Hon members, I now wish to move on to a ruling I would like to make on motions without notice.
The presiding officers have become extremely concerned about issues that continue to arise when the proceedings come to motions without notice. Of specific concern are the content of these motions and the manner in which they are being used. For this reason I have decided to make the following ruling.
Hon members will recall that owing to various problems encountered with motions without notice at the start of the Fifth Parliament, the National Assembly Rules Committee, on 22 October 2014, discussed and recommended guidelines for motions without notice, as it had been necessary to apply our minds to sessional orders. These guidelines were adopted by this House on 28 October 2014.
A motion without notice is essentially a motion in respect of which the required notice is dispensed with by the unanimous concurrence of all members present. Such motions are traditionally condolence motions, congratulatory motions, or motions that are congenial and not of a party- political nature.
According to the guidelines, motions without notice must be circulated to all parties before noon on a particular sitting day. This allows hon members an opportunity to consider the proposal carefully in advance and to indicate their objections, if any, before the motion is formally moved in the House.
A member reads a motion before it is put to the House by the Chair. Hon members object to motions without notice for various reasons and these reasons could be, and generally are, political. Sometimes these objections could be on procedural grounds.
The circulation of these motions is not only to shield members from having to decide formally on an issue without having had the time to consider it, but also to facilitate the unanimous concurrence of all hon members. It is also to enable procedural staff to assess the motions to ensure that they comply with the Rules and advise members accordingly. The intention is that the members will, where applicable, adjust their motions to comply with the Rules.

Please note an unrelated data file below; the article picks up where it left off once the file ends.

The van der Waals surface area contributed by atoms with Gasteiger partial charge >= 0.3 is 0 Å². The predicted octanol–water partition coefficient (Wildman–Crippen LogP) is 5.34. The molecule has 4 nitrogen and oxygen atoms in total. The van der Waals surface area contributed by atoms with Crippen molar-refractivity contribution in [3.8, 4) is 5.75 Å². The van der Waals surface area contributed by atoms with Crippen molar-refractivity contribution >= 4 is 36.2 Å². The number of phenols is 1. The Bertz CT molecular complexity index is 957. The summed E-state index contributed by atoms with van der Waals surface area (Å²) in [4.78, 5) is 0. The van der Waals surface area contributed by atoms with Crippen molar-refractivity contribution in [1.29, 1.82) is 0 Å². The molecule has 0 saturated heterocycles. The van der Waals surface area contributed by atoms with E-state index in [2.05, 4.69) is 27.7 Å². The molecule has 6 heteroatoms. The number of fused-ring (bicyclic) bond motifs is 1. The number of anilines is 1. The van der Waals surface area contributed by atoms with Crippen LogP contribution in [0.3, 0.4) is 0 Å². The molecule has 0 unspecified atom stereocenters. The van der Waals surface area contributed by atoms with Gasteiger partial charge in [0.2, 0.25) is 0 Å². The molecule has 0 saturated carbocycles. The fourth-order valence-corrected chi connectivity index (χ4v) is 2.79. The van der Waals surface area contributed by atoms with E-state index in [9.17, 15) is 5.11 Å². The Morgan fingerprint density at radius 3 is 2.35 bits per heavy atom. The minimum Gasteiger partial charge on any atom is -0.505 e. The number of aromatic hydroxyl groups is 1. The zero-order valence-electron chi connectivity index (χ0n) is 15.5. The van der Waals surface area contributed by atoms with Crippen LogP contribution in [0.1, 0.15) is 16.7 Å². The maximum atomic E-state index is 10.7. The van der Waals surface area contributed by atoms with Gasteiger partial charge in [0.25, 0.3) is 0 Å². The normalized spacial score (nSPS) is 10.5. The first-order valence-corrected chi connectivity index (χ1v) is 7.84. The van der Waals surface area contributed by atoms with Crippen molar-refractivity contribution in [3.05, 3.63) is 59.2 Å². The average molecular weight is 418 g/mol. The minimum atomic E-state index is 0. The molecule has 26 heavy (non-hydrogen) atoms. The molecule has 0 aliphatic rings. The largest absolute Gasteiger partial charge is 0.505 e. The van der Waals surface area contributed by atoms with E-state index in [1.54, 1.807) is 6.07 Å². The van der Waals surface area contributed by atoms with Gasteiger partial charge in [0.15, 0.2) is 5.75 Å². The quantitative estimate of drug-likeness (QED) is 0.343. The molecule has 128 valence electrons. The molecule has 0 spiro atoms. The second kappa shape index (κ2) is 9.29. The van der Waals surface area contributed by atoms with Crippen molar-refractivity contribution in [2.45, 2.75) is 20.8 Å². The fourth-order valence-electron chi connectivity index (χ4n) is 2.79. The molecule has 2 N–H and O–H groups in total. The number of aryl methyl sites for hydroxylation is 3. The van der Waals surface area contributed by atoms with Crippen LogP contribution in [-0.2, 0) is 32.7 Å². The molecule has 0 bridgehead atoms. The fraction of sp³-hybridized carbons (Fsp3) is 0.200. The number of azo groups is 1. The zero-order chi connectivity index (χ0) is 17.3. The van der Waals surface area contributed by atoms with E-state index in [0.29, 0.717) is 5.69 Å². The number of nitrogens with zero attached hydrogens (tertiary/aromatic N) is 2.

The guidelines, as agreed to by this House, clearly state in item 10 that a motion without notice shall be ruled out of order if it does not comply with the criteria outlined in item 9, among others.
Motions are procedurally out of order if they contain offensive or unbecoming language. This would include motions that cast aspersions on other hon members, judges, or office bearers whose removal from office is dependent upon a decision of this House, or that contravene the Rules in any other way.
In the processes of this House, such a contravention of the Rules is not permitted. It could therefore not have been the intention of the guidelines that motions without notice should be used as an opportunity to disregard the Rules and Orders of the House, including the rules of debate.
Hon members, I urge you to consider carefully the appropriateness of expecting presiding officers to knowingly put for decision by the House a motion that contains offensive or unbecoming language, casts aspersions on the character of another member and/or the office bearers as mentioned above, or in any other way contravenes the agreed Orders. The presiding officer cannot be expected to put a motion for decision that clearly offends against the Rules and practices of this House.
The specific Rules I am referring to include Rule 63, which deals with offensive or unbecoming language, and Rule 66, which deals with reflections upon judges and other office bearers. As members know, this House passed an order which provides that a member who wishes to make allegations of improper conduct on the part of another should do so by way of a substantive motion.
Therefore, hon members, where a valid point of order is raised in relation to contravention of the Rules, the Chair will rule on that. Where a presiding officer becomes aware that a motion contravenes the Rules, it will not be put to the House for decision. However, where there is an objection to a motion, but in all other respects the motion complies with the guidelines and the Rules, the Chair will always put it to the House for decision.
Hon members, if what I have said was not your understanding when the House processed the guidelines, then there may be reason for this matter to be reconsidered by the Rules Committee. I am raising this because these are procedures that hon members as a collective have adopted. The House, represented by the members that constitute it, should always act responsibly to ensure that its integrity is not compromised. I thank you, hon members. [Applause.]
Hon members, we now come to motions without ... [Interjections.]